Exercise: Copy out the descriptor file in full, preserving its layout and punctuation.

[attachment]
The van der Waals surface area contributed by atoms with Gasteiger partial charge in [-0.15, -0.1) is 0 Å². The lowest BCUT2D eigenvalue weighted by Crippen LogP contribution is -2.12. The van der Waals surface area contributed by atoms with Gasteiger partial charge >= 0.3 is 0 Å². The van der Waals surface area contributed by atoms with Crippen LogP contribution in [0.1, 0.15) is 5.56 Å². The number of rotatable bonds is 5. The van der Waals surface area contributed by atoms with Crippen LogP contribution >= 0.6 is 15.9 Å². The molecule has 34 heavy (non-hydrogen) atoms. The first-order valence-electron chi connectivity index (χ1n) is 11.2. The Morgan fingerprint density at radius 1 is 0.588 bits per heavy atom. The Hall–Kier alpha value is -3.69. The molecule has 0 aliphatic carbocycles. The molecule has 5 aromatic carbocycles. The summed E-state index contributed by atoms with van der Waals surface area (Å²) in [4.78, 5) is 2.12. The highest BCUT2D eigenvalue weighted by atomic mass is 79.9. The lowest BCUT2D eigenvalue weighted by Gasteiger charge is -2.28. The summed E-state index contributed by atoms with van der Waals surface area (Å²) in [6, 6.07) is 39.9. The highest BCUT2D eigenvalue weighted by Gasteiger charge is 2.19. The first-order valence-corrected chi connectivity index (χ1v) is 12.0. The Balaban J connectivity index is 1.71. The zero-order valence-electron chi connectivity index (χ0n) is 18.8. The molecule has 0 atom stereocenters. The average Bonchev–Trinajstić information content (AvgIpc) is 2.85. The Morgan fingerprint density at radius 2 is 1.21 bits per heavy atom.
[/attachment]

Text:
The van der Waals surface area contributed by atoms with Gasteiger partial charge in [-0.15, -0.1) is 0 Å². The lowest BCUT2D eigenvalue weighted by Crippen LogP contribution is -2.12. The van der Waals surface area contributed by atoms with Gasteiger partial charge >= 0.3 is 0 Å². The van der Waals surface area contributed by atoms with Crippen LogP contribution in [0.1, 0.15) is 5.56 Å². The number of rotatable bonds is 5. The van der Waals surface area contributed by atoms with Crippen LogP contribution >= 0.6 is 15.9 Å². The molecule has 34 heavy (non-hydrogen) atoms. The first-order valence-electron chi connectivity index (χ1n) is 11.2. The Morgan fingerprint density at radius 1 is 0.588 bits per heavy atom. The Hall–Kier alpha value is -3.69. The molecule has 0 aliphatic carbocycles. The molecule has 5 aromatic carbocycles. The summed E-state index contributed by atoms with van der Waals surface area (Å²) in [4.78, 5) is 2.12. The highest BCUT2D eigenvalue weighted by atomic mass is 79.9. The lowest BCUT2D eigenvalue weighted by Gasteiger charge is -2.28. The summed E-state index contributed by atoms with van der Waals surface area (Å²) in [6, 6.07) is 39.9. The highest BCUT2D eigenvalue weighted by Gasteiger charge is 2.19. The first-order valence-corrected chi connectivity index (χ1v) is 12.0. The Balaban J connectivity index is 1.71. The zero-order valence-electron chi connectivity index (χ0n) is 18.8. The molecule has 0 atom stereocenters. The average Bonchev–Trinajstić information content (AvgIpc) is 2.85. The Morgan fingerprint density at radius 2 is 1.21 bits per heavy atom.